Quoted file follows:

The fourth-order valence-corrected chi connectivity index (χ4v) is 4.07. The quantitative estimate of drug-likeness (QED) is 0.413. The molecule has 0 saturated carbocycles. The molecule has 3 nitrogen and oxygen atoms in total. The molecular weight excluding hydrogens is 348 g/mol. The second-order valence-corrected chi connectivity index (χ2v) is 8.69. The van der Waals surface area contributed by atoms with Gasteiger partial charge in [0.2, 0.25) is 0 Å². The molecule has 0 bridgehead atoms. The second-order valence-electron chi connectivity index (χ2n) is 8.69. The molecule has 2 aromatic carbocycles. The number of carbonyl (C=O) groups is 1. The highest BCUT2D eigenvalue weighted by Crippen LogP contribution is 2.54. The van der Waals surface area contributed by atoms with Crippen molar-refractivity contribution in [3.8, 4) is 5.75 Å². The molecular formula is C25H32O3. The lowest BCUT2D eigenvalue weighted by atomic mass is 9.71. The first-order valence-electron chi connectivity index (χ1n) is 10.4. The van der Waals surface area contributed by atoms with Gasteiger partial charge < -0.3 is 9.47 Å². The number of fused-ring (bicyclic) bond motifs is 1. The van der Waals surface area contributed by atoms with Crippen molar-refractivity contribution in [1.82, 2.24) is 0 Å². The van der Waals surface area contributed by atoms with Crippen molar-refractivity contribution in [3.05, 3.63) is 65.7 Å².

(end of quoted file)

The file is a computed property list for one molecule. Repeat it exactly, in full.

The fourth-order valence-corrected chi connectivity index (χ4v) is 4.07. The quantitative estimate of drug-likeness (QED) is 0.413. The molecule has 0 saturated carbocycles. The molecule has 3 nitrogen and oxygen atoms in total. The molecular weight excluding hydrogens is 348 g/mol. The second-order valence-corrected chi connectivity index (χ2v) is 8.69. The van der Waals surface area contributed by atoms with Gasteiger partial charge in [0.2, 0.25) is 0 Å². The molecule has 0 bridgehead atoms. The second-order valence-electron chi connectivity index (χ2n) is 8.69. The molecule has 2 aromatic carbocycles. The number of carbonyl (C=O) groups is 1. The highest BCUT2D eigenvalue weighted by Crippen LogP contribution is 2.54. The van der Waals surface area contributed by atoms with Crippen molar-refractivity contribution in [3.8, 4) is 5.75 Å². The molecular formula is C25H32O3. The lowest BCUT2D eigenvalue weighted by atomic mass is 9.71. The first-order valence-electron chi connectivity index (χ1n) is 10.4. The van der Waals surface area contributed by atoms with Gasteiger partial charge < -0.3 is 9.47 Å². The number of fused-ring (bicyclic) bond motifs is 1. The van der Waals surface area contributed by atoms with Crippen molar-refractivity contribution in [1.82, 2.24) is 0 Å². The van der Waals surface area contributed by atoms with Crippen molar-refractivity contribution in [3.05, 3.63) is 65.7 Å².